I use vibe.d for a small server side application. It's quite fast, although we haven't tested it on a larger scale yet. On the downside, vibe.d's API is not quite intuitive, so it takes a while to get used to it. But that might be down to the fact that it's not easy to write an intuitive API for the web with all the different bits and pieces that have different logics to them.
If I see things right vibe.d is distributed. Channels and goroutines in Go aren't! It's just concurrency being very simple through the use of goroutines and channels that makes Go appealing to things that by nature use to be concurrent.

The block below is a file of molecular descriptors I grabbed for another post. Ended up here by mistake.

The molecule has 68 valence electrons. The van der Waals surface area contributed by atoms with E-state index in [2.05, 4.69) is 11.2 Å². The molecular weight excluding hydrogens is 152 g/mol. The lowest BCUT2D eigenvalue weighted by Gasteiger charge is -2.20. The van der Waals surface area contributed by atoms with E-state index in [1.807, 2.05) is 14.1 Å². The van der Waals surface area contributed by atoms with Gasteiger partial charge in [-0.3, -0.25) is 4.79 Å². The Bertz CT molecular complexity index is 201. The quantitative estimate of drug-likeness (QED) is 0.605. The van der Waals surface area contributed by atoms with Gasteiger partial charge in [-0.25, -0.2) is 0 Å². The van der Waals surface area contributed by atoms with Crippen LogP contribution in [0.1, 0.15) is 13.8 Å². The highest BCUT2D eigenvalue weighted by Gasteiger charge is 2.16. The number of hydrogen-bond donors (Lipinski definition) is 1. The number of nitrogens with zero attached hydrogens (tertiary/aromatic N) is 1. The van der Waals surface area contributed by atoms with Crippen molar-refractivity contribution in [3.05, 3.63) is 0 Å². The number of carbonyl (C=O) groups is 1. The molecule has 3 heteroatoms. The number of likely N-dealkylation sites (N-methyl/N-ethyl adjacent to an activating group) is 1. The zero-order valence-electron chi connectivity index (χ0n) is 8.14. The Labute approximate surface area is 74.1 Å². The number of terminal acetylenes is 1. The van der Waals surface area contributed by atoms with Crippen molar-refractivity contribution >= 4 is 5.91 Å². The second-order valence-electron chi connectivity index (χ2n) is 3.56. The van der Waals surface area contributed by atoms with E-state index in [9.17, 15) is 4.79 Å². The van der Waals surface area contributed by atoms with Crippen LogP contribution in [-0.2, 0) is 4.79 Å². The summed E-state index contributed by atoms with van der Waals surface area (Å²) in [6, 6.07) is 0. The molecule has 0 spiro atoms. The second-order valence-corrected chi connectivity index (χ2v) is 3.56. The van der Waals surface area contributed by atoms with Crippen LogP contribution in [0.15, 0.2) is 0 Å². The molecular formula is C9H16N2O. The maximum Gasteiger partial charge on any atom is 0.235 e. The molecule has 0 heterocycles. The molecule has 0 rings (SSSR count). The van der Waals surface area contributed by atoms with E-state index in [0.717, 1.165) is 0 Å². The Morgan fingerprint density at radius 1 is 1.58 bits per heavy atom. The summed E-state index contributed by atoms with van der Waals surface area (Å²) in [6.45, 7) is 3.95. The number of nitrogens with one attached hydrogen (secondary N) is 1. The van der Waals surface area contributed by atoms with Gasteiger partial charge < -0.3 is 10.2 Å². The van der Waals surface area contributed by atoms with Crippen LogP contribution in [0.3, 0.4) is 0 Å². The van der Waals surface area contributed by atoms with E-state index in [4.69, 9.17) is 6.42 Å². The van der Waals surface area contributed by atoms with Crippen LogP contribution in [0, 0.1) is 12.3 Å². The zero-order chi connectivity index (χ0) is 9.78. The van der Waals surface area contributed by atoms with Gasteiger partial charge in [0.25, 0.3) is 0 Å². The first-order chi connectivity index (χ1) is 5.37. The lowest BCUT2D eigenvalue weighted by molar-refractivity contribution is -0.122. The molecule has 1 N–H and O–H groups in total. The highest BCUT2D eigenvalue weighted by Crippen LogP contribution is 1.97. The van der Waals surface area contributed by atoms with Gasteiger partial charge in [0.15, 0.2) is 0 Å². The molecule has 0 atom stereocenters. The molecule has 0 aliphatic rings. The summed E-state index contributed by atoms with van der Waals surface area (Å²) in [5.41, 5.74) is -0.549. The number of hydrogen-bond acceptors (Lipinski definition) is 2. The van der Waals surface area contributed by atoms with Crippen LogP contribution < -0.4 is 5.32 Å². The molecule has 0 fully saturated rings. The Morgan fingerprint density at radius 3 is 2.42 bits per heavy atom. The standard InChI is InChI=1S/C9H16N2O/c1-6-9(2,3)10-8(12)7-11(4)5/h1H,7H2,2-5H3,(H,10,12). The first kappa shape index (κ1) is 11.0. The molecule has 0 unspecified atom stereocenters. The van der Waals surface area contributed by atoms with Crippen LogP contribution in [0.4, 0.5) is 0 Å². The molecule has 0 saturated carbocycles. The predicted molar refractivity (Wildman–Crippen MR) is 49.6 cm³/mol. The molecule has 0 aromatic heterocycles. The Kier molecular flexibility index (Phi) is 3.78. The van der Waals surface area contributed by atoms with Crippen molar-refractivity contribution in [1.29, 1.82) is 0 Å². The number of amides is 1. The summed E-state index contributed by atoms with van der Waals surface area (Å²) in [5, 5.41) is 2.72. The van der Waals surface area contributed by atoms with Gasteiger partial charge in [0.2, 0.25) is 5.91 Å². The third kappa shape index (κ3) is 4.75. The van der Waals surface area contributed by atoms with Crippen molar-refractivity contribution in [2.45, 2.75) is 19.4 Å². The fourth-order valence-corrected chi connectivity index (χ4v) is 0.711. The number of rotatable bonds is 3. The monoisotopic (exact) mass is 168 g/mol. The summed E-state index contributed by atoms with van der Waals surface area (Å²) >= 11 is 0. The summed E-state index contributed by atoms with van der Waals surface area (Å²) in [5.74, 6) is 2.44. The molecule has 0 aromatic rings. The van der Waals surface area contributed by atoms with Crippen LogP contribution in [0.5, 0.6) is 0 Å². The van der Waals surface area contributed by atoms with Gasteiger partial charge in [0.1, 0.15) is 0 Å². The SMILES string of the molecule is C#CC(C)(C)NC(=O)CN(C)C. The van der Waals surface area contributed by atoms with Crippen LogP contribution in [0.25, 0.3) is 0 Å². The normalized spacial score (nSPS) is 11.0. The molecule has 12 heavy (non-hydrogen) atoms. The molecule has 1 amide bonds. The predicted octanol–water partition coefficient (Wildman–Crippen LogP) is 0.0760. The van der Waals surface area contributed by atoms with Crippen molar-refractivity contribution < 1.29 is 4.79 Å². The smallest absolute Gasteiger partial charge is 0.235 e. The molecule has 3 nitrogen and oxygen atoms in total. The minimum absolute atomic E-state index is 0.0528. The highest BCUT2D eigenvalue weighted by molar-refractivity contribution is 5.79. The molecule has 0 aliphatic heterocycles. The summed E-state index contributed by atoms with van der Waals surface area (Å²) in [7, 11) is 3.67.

In Java there is vert.x, which is pretty much the same thing as vibe.d. But the success in using Go for server-side applications comes from plain local concurrency being simple the way it is >built into the language<.
I don't see any system for Go that comes close to vibe.d or vert.x. What makes the difference is that concurrency as such is in the language and through the use of CSP has become very easy to use. Making concurrency in D very easy >in the D language< is what would IMHO make the difference.